Anyone who has ever been hounded by debt collectors has likely been at some point impressed with the breadth of information these firms have been able to obtain.
A recent report aired by ABCNews examines a host of methods that debt collectors use to track down debtors – from your credit reports to your Facebook page. Some of what they find could even harm your case if the company sues you for failure to pay your debts, which is why it’s important to understand how they do it.
It’s also advisable for those deep in debt to contact a debt relief attorney in Miami, who can help you determine the best way to minimize your liability and fight lawsuits where collectors may lack the appropriate standing (which is more common than you might think).
The ABCNews report begins with a veteran debt collector pulling up all he can about the reporter’s past. Within less than a day, the collector was able to dig up a long list of addresses, dating back to her childhood home. He found a lengthy list of relatives, their ages, their addresses, phone numbers and even the first few digits of their Social Security numbers. He found contact information for former neighbors, some of whom she’d never even met, as well as their ages and partial Social Security numbers.
All he had to start? Her name.
Had he continued his search, he could have found even more.
The bulk of this information is gleaned from information that the debtor provides to the initial creditor. For example, when you apply for a credit card, you supply a great deal of information about where you live, how you can be contacted, even your next of kin not living with you. It should be no surprise that this information is gets forwarded to debt collectors.
However, this information is often fluid. People move. Phone numbers change. Employment situations shift.
This is where debt collectors start to branch out with a technique known as “skip tracing.” It means using a variety of methods to track you down. One of those is your credit report. These reports can include charged-off accounts, name variations, your address history – all of which can be useful. Debtors can find out if a debt collector pulled their credit report by requesting it themselves. All requests for the report are visible on the report.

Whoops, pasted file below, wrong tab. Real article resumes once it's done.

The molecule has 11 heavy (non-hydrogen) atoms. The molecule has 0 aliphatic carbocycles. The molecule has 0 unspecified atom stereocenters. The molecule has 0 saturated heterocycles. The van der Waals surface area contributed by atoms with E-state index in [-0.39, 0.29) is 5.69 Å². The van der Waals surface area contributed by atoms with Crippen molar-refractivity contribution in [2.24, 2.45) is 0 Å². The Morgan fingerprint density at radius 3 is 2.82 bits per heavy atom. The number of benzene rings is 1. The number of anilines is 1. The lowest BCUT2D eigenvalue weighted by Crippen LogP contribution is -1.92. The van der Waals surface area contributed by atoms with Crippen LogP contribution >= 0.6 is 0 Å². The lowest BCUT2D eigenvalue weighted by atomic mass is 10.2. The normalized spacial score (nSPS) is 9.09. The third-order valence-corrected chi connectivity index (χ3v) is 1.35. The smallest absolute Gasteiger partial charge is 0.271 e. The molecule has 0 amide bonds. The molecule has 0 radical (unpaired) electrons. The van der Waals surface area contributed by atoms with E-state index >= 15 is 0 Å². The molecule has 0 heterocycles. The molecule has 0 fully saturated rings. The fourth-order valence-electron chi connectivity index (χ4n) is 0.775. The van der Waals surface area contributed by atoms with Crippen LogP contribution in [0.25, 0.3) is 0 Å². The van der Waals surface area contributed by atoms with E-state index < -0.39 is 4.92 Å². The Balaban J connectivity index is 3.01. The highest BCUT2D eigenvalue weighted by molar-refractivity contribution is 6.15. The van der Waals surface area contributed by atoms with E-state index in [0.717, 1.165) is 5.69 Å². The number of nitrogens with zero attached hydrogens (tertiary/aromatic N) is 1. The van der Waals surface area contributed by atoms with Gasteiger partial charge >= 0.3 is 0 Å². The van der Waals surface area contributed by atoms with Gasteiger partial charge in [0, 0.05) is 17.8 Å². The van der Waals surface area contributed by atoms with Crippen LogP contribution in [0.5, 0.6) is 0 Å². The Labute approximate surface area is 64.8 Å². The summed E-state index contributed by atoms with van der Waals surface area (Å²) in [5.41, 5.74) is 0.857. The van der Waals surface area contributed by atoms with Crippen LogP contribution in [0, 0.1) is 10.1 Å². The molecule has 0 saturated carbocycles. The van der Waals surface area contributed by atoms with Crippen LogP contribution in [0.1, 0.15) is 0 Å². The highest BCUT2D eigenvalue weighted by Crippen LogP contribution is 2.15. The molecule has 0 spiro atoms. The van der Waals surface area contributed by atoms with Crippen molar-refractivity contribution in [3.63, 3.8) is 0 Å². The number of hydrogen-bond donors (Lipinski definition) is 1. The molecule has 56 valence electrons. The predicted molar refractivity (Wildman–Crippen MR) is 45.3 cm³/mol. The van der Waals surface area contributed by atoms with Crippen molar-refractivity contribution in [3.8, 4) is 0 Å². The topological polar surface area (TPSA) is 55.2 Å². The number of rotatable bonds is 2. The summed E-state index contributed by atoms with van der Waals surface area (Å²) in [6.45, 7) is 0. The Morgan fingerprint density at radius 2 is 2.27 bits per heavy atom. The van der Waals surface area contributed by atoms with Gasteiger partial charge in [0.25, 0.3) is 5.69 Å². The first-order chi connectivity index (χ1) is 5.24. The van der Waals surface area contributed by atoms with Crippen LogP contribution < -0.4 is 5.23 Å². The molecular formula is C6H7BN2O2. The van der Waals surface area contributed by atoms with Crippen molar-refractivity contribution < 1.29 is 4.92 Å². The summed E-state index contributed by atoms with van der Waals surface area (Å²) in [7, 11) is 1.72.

Another tool debt collectors frequently utilize are digital databases. Some, like WhitePages.com, are free. But then there are a host of paid services. SearchAmerica is one example. LexisNexis is another. These paid services offer access to loads of public records – from the taxes you pay on your home to whether you have a fishing license.
Finally, debt collectors scour social media. Not all of them do it. As a matter of policy, some specifically refrain due to privacy concerns. But not all are so cautious, and more than a few have been known to delve into your posts, your likes, your photographs and whatever other information you make available. There have been cases in which LinkedIn profiles have been used by collectors to identify a person’s current employer in order to initiate a wage garnishment.
Although debt collectors employ a wide range of tactics in order to track you down, they still must abide by the rules outlined in the Fair Debt Collection Practices Act. However, it’s typically up to consumers to assert their rights.
Contact Jacobs Keeley for a confidential appointment to discuss your rights. Call (305) 358-7991. Also, don’t miss Miami Foreclosure Attorney Bruce Jacobs on 880AM/the Biz, every Wednesday from 5 p.m. to 6 p.m. on “Debt Warriors with Bruce Jacobs,” discussing foreclosure topics that matter to YOU.
Why You Can’t Hide From Debt Collectors, March 23, 2014, By Gerri Detweiler, Credit.com
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No, Homeowners Were Not to Blame for Housing Crisis, March 22, 2014, Miami Debt Relief Lawyer Blog